Headache for Ruto as Govt Employees Issue 4 New Demands
President William Ruto will have to contend with disgruntlement in the public sector after employees registered their dissatisfaction with the proposed salary deductions in the Finance Bill 2023 and four demands.
Speaking during a press statement issued on Sunday, April 7, Public Sector Union (PSU) vowed to oppose what they termed over-taxation of public servants.
Should the current tax regime persist, the government workers threatened to down their tools and plunge the country into a deeper crisis.
“The tax authorities continue to overburden the workers in the public sector whose salaries are deducted at source while doing very little to net those employed in the private sector,” a statement from PSU read in part.
Medical professionals engaging in demonstration.
The Union decried what they termed as periodic raiding of their payslips by the government without their approval.
“Any deduction to an employee’s salary can only be done through mutual consent or through negotiations by workers’ representatives,” they faulted the government.
In their demands, they asked the Parliament to reject the proposed amendments in the Finance Bill 2023, which would see among other increased deductions, civil servants pay a housing fund levy.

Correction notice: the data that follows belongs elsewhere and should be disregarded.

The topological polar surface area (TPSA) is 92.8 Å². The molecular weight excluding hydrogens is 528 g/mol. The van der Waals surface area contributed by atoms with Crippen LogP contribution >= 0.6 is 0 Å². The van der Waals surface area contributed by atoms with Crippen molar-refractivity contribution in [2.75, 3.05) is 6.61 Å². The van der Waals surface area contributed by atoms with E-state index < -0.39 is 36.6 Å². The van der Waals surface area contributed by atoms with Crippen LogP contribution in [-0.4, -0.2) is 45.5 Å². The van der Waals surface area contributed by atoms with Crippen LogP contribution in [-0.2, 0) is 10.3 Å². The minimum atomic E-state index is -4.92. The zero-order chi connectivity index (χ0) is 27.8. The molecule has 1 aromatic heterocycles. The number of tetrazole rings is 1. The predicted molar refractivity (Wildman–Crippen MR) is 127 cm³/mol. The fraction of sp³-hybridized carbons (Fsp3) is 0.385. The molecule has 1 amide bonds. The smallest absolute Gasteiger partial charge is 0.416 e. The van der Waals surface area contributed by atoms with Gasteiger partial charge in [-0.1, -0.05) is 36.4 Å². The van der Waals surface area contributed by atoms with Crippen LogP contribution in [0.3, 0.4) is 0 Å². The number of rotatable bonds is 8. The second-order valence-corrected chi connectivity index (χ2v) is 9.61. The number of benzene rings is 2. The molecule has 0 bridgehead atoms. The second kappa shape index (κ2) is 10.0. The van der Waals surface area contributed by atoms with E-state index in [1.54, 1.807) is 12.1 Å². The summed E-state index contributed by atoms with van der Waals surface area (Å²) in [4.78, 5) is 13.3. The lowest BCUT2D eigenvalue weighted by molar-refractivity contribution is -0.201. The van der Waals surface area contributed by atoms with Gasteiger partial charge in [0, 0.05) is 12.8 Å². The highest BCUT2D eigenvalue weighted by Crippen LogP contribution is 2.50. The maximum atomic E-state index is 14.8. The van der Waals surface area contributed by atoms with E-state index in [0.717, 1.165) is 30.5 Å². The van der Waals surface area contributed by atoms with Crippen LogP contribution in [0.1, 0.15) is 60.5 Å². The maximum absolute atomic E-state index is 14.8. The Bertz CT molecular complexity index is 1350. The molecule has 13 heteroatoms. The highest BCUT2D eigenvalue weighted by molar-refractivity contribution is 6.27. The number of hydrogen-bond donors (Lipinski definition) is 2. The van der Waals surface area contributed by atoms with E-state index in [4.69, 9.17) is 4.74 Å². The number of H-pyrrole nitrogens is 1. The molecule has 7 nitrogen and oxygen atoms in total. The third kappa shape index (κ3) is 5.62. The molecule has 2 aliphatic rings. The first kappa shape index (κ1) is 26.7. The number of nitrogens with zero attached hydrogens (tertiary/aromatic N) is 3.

“Contrary to what had been communicated in the past, the Finance Bill seeks to make civil servants contribute a mandatory 3 per cent of their salary towards the Housing Fund,” PSU remarked in their statement, read by Dr Charles Mukhwaya, Secretary General, Kenya Universities Staff Union.
The second demand was to reduce taxes imposed on workers as PSU termed them untenable.
PSU further called on the government to immediately engage workers’ representatives in the public service sector to agree on the best way forward.
“Lastly, we demand that the government fast-tracks negotiations and implementation of all pending Collective Bargaining Agreements (CBAs) so that employees can have an increase in their earnings therefore deductions may be accommodated,” they gave out their final demand to the government.
“Failure to this, the Public Service Union will consider industrial action and any other measures as provided in the law,” they warned.
While government employees raised their dissatisfaction, Ruto had earlier vowed that his government would rely on taxation instead of borrowing to achieve his bottom-up economic agenda.
“It is a must we lower the cost of living and save our economy from sinking further because Kenyans are suffering and we are inheriting a country with almost bursting debts.
“Paying tax is the only way we can save this nation because we have been borrowing more than saving,” the President remarked on September 11, 2022.
President William Ruto addressing Kenyans on Labour Day Monday, May 1, 2023